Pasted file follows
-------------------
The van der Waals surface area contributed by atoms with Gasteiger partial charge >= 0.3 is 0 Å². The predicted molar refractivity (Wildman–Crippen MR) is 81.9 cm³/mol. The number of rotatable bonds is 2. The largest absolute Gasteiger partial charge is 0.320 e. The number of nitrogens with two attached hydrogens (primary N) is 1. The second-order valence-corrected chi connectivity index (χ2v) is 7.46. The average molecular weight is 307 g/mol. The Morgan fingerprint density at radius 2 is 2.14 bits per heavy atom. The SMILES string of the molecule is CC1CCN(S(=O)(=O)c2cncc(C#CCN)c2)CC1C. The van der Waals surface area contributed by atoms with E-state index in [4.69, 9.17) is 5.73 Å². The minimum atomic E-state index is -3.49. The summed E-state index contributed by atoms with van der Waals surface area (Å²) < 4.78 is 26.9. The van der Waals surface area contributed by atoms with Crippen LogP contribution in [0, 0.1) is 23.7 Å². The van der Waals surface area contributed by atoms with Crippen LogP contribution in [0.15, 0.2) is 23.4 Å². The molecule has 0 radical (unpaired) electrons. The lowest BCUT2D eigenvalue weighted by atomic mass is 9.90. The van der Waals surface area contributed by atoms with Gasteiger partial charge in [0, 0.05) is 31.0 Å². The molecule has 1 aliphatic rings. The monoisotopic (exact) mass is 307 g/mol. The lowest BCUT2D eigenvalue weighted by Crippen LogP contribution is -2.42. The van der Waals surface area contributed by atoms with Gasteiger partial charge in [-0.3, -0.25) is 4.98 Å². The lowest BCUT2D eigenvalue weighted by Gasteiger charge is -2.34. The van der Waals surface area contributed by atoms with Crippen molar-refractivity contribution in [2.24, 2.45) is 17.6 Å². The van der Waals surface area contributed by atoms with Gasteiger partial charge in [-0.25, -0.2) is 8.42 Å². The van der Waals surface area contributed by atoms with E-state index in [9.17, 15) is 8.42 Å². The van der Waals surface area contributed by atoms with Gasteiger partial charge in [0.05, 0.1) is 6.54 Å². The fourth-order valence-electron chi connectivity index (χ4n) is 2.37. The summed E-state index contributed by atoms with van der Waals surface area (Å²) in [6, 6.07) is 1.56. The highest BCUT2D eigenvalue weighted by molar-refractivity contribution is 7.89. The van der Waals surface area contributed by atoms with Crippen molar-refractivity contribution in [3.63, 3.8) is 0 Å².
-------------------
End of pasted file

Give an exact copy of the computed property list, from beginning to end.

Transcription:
The van der Waals surface area contributed by atoms with Gasteiger partial charge >= 0.3 is 0 Å². The predicted molar refractivity (Wildman–Crippen MR) is 81.9 cm³/mol. The number of rotatable bonds is 2. The largest absolute Gasteiger partial charge is 0.320 e. The number of nitrogens with two attached hydrogens (primary N) is 1. The second-order valence-corrected chi connectivity index (χ2v) is 7.46. The average molecular weight is 307 g/mol. The Morgan fingerprint density at radius 2 is 2.14 bits per heavy atom. The SMILES string of the molecule is CC1CCN(S(=O)(=O)c2cncc(C#CCN)c2)CC1C. The van der Waals surface area contributed by atoms with E-state index in [4.69, 9.17) is 5.73 Å². The minimum atomic E-state index is -3.49. The summed E-state index contributed by atoms with van der Waals surface area (Å²) < 4.78 is 26.9. The van der Waals surface area contributed by atoms with Crippen LogP contribution in [0, 0.1) is 23.7 Å². The van der Waals surface area contributed by atoms with Crippen LogP contribution in [0.15, 0.2) is 23.4 Å². The molecule has 0 radical (unpaired) electrons. The lowest BCUT2D eigenvalue weighted by atomic mass is 9.90. The van der Waals surface area contributed by atoms with Gasteiger partial charge in [0, 0.05) is 31.0 Å². The molecule has 1 aliphatic rings. The monoisotopic (exact) mass is 307 g/mol. The lowest BCUT2D eigenvalue weighted by Crippen LogP contribution is -2.42. The van der Waals surface area contributed by atoms with Gasteiger partial charge in [-0.3, -0.25) is 4.98 Å². The lowest BCUT2D eigenvalue weighted by Gasteiger charge is -2.34. The van der Waals surface area contributed by atoms with Crippen molar-refractivity contribution in [2.24, 2.45) is 17.6 Å². The van der Waals surface area contributed by atoms with Gasteiger partial charge in [-0.25, -0.2) is 8.42 Å². The van der Waals surface area contributed by atoms with E-state index in [9.17, 15) is 8.42 Å². The van der Waals surface area contributed by atoms with Gasteiger partial charge in [0.05, 0.1) is 6.54 Å². The fourth-order valence-electron chi connectivity index (χ4n) is 2.37. The summed E-state index contributed by atoms with van der Waals surface area (Å²) in [6, 6.07) is 1.56. The highest BCUT2D eigenvalue weighted by molar-refractivity contribution is 7.89. The van der Waals surface area contributed by atoms with Crippen molar-refractivity contribution in [3.63, 3.8) is 0 Å².